“My early encounter with reading really shaped my imagination and had a very strong impact on me.”
He was an insatiable bookworm, with his reading list ranging from Russian literature to Virginia Woolf to Karl Marx, easily putting some of our average reading lists to shame.
But it was Charles Dickens’ Great Expectations that profoundly influenced him to view society from a different angle. The timeless story of a boy who overcomes his social class through hard work and determination, Sabir realised that his circumstances did not need to define the rest of his life.
An activist is born
Sabir completed his schooling from City District Government Boys High School, Township Lahore and finally graduated from Pakistan’s Chartered Institute of Management Accountants and taught tuitions on the side to earn money.
Since 2007, he has also been working to address two critical issues in the slums: sanitation and education.
|Sabir is pictured receiving an award in Lahore by the US Council.|
He established an organisation called ‘Slumabad’, and is building mobile toilets for the community and enrolling children in schools.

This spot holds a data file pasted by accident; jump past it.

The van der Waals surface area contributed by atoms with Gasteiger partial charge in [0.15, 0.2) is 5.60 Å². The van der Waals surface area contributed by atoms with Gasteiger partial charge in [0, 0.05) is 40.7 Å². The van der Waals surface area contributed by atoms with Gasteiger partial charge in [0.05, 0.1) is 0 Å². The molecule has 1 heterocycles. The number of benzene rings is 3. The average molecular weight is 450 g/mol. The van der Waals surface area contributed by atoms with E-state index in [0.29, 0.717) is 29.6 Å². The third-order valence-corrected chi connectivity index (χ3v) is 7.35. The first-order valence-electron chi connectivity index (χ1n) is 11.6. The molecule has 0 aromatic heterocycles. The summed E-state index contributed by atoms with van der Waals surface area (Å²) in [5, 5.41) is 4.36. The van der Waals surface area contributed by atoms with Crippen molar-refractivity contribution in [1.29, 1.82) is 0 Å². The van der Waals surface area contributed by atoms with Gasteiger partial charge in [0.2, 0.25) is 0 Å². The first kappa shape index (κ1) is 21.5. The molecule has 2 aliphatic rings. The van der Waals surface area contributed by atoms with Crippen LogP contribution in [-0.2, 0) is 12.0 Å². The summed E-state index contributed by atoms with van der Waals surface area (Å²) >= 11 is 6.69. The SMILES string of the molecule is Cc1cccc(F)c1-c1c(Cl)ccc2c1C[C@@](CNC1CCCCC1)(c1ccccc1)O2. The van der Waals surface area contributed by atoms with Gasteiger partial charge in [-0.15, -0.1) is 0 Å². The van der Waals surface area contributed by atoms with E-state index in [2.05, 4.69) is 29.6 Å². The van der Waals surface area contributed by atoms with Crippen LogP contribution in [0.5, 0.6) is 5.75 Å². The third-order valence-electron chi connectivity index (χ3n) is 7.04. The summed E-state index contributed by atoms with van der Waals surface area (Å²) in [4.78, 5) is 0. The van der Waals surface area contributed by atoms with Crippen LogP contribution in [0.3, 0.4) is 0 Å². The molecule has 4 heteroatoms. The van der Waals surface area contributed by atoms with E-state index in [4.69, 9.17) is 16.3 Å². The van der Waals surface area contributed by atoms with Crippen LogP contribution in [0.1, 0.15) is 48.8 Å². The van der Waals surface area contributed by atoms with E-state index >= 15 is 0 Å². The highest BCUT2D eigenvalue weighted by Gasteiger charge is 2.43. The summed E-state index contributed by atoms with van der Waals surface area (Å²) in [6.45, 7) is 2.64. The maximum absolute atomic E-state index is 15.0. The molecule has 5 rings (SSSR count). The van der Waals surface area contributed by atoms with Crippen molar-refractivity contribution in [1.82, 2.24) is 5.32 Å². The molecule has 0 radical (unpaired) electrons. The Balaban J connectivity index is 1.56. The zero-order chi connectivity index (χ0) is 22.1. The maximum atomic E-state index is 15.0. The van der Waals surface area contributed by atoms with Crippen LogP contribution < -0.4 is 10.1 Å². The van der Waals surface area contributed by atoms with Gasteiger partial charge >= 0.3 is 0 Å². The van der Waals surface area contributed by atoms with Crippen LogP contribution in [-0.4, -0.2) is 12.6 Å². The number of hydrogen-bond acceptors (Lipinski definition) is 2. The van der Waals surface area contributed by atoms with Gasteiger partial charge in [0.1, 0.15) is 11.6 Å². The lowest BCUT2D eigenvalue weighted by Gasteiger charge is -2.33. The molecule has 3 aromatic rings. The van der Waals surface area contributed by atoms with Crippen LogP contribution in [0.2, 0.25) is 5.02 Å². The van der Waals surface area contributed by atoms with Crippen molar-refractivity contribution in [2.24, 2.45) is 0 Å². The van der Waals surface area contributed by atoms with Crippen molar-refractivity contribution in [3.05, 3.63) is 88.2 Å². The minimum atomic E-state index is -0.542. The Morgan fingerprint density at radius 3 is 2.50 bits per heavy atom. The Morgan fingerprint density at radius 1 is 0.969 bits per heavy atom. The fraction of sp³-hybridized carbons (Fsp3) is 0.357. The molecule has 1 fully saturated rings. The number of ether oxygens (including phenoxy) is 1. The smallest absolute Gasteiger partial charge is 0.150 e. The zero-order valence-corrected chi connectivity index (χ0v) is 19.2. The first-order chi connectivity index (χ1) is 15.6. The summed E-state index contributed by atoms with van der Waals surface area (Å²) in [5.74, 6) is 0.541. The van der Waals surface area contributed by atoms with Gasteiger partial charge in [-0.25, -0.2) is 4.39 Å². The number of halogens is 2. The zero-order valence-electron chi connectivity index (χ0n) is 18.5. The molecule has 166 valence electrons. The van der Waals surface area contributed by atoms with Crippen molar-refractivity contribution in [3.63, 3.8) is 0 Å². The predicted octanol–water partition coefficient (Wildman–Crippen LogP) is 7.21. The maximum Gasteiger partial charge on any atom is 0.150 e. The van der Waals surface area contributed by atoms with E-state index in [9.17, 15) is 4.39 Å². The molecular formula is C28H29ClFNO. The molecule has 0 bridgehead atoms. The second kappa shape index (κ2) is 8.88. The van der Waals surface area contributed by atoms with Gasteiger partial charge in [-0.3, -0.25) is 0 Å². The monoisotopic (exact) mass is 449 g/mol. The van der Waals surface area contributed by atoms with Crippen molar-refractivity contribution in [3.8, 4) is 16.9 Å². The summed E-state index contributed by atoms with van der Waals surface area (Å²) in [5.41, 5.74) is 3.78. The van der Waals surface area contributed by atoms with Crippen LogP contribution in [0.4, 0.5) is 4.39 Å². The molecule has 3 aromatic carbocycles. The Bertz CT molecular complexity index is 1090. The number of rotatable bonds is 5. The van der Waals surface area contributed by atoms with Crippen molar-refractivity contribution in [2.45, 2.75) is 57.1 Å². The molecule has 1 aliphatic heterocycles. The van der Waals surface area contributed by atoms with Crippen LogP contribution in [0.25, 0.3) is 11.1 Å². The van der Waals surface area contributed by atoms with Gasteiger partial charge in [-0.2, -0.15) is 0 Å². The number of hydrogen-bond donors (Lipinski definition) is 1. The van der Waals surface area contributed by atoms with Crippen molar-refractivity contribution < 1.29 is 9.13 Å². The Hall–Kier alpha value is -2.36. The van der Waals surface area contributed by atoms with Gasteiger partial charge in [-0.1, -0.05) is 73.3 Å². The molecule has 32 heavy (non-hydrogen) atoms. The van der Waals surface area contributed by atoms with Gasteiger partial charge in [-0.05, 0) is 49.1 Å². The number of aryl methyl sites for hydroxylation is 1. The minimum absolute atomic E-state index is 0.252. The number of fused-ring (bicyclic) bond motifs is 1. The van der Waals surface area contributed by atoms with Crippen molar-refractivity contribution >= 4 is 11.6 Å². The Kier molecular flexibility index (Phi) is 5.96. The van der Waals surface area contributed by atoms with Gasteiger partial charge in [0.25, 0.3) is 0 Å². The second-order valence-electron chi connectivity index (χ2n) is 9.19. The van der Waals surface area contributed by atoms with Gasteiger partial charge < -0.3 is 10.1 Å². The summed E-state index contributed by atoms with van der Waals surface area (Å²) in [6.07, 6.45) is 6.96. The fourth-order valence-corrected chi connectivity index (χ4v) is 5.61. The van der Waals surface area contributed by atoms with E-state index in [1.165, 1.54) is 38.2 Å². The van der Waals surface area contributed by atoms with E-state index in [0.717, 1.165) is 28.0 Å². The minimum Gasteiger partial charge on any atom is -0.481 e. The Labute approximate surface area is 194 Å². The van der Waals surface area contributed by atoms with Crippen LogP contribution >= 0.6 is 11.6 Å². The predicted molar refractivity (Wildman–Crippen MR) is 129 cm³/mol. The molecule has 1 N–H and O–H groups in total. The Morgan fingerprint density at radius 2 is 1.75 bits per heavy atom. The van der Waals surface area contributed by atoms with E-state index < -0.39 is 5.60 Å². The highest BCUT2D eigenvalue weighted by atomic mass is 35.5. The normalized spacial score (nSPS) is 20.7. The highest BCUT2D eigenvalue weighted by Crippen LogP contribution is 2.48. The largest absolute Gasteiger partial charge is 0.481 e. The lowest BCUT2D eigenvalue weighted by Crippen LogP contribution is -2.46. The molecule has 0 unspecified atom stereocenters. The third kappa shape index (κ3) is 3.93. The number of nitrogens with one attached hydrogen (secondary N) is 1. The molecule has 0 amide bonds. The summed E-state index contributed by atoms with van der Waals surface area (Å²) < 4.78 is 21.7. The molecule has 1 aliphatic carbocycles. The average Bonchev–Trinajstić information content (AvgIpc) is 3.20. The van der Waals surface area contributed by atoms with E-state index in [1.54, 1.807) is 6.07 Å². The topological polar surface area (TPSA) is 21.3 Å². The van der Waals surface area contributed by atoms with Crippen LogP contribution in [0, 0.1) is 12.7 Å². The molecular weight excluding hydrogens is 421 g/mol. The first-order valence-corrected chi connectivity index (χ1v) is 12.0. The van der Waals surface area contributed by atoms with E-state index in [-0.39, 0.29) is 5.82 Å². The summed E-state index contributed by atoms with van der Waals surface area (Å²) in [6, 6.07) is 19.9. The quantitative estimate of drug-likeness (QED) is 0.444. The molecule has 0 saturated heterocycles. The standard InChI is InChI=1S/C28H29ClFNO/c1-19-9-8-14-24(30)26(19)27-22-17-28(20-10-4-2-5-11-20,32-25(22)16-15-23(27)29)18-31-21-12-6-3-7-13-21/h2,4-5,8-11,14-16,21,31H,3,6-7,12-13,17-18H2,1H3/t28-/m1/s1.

Sanitation and hygiene are major challenges in Pakistan with over 90 million people without access to proper sanitation facilities – that is nearly half the country’s population.
In the slums, there are no toilets and dwellers urinate near their tents.
Women in particular suffer as they must wait the whole day for nightfall’s cover to relieve themselves. Water sources get contaminated, resulting in diarrhoea, cholera and other preventable diseases.
By constructing mobile toilets, Sabir hopes to not only address the issue of sanitation but also turn human waste into fertiliser or biogas to generate energy.
Coming to America
In recognition of his social work, Sabir was selected as a 2012 fellow for the Emerging Leaders of Pakistan (ELP) programme run by the Atlantic Council, a development program empowering future Pakistani leaders. For his training, Sabir traveled to the US for the very first time.